Jenna: Under Bernard Labadie, the Toronto Symphony Orchestra sounded spectacular. The tempos were brisk and full of fire, and Labadie conducted the work with a huge amount of spirit and inspiration. The music, too, was notably human, almost imprecise at times, but with impulse and abandon.

Greg: Overall, it was a beautiful piece. I wonder if it may be a little more powerful in a less conventional space. I felt that the intimacy of the soloists’ journeys through the piece would have been able to shine more. I felt the hall forced a more ‘safe’ presentation of the overall vision of the piece, but this could just be that exceptional use of an unexpected venue is what I love best about Ivany’s body of work.

Dat “Benedictus” tho…

The Toronto Symphony Orchestra, Elmer Isler Singers, Amadeus Choir, maestro Bernard Labadie and soloists. Photo by Malcolm Cook.

Jenna: It was an intimate take on Mozart’s large work, and although our seats at Roy Thomson Hall were fantastic, I felt like I was missing a lot by being too far away to really see the soloists’ faces. Their arcs are subtle, and part of a larger musical machine along with the TSO, the chorus, and the space itself. Ivany’s work has notably been shown in smaller, surprising venues where the audience watches from a more conversational distance. With a piece like Mozart’s Requiem, finding the balance between the large scale of the score and the close connection Ivany seeks between stage and audience is an ongoing challenge. I hope he and other directors get a chance to use iconic spaces like Roy Thomson Hall in this innovative way, and to explore more that tricky balance.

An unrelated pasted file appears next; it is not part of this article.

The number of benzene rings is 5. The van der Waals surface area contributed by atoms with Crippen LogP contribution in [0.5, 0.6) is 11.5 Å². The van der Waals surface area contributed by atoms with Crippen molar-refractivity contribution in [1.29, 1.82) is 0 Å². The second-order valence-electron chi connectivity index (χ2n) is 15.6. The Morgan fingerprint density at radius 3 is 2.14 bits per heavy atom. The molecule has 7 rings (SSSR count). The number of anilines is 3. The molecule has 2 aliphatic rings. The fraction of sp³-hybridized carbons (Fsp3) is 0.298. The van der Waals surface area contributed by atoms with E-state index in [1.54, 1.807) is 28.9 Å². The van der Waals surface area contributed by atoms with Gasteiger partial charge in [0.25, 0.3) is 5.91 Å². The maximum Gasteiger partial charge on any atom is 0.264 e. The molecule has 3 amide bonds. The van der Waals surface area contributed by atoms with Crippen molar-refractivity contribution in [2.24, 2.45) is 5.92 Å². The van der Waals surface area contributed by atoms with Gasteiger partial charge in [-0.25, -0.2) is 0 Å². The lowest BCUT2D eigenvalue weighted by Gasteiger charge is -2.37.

Mozart’s Requiem continues for two more performances, January 22 and 23 at Roy Thomson Hall. For details and ticket information, follow the box office links below.